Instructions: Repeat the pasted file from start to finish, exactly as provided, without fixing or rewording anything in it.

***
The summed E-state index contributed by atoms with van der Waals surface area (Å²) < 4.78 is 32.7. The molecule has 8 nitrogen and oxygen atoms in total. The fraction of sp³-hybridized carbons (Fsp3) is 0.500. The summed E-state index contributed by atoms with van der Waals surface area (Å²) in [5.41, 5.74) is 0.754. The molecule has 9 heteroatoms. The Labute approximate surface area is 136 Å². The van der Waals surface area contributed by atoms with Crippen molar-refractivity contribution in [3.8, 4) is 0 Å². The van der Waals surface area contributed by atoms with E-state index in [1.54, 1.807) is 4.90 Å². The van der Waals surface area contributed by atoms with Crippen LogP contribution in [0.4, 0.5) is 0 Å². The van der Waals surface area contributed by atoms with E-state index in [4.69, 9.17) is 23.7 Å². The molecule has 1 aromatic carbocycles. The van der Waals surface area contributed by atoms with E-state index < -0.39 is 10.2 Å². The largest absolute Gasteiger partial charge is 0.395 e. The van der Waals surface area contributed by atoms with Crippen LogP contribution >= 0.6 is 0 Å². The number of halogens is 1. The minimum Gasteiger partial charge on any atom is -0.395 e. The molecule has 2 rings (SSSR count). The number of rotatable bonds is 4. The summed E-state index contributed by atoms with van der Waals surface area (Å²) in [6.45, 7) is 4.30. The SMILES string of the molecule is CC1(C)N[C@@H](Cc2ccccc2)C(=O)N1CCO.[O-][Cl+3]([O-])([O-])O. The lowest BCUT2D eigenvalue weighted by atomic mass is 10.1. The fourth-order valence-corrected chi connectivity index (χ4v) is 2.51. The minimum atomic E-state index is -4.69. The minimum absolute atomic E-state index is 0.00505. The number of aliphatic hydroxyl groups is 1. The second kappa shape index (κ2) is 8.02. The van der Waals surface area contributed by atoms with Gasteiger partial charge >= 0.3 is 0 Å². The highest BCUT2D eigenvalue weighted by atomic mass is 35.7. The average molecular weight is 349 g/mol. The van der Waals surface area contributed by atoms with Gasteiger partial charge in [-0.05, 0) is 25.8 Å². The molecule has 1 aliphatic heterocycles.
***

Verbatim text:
The summed E-state index contributed by atoms with van der Waals surface area (Å²) < 4.78 is 32.7. The molecule has 8 nitrogen and oxygen atoms in total. The fraction of sp³-hybridized carbons (Fsp3) is 0.500. The summed E-state index contributed by atoms with van der Waals surface area (Å²) in [5.41, 5.74) is 0.754. The molecule has 9 heteroatoms. The Labute approximate surface area is 136 Å². The van der Waals surface area contributed by atoms with Crippen molar-refractivity contribution in [3.8, 4) is 0 Å². The van der Waals surface area contributed by atoms with E-state index in [1.54, 1.807) is 4.90 Å². The van der Waals surface area contributed by atoms with Crippen LogP contribution in [0.4, 0.5) is 0 Å². The van der Waals surface area contributed by atoms with E-state index in [4.69, 9.17) is 23.7 Å². The molecule has 1 aromatic carbocycles. The van der Waals surface area contributed by atoms with E-state index < -0.39 is 10.2 Å². The largest absolute Gasteiger partial charge is 0.395 e. The van der Waals surface area contributed by atoms with Crippen LogP contribution >= 0.6 is 0 Å². The number of halogens is 1. The minimum Gasteiger partial charge on any atom is -0.395 e. The molecule has 2 rings (SSSR count). The number of rotatable bonds is 4. The summed E-state index contributed by atoms with van der Waals surface area (Å²) in [6.45, 7) is 4.30. The SMILES string of the molecule is CC1(C)N[C@@H](Cc2ccccc2)C(=O)N1CCO.[O-][Cl+3]([O-])([O-])O. The lowest BCUT2D eigenvalue weighted by atomic mass is 10.1. The fourth-order valence-corrected chi connectivity index (χ4v) is 2.51. The minimum atomic E-state index is -4.69. The minimum absolute atomic E-state index is 0.00505. The number of aliphatic hydroxyl groups is 1. The second kappa shape index (κ2) is 8.02. The van der Waals surface area contributed by atoms with Gasteiger partial charge >= 0.3 is 0 Å². The highest BCUT2D eigenvalue weighted by atomic mass is 35.7. The average molecular weight is 349 g/mol. The van der Waals surface area contributed by atoms with Gasteiger partial charge in [-0.05, 0) is 25.8 Å². The molecule has 1 aliphatic heterocycles.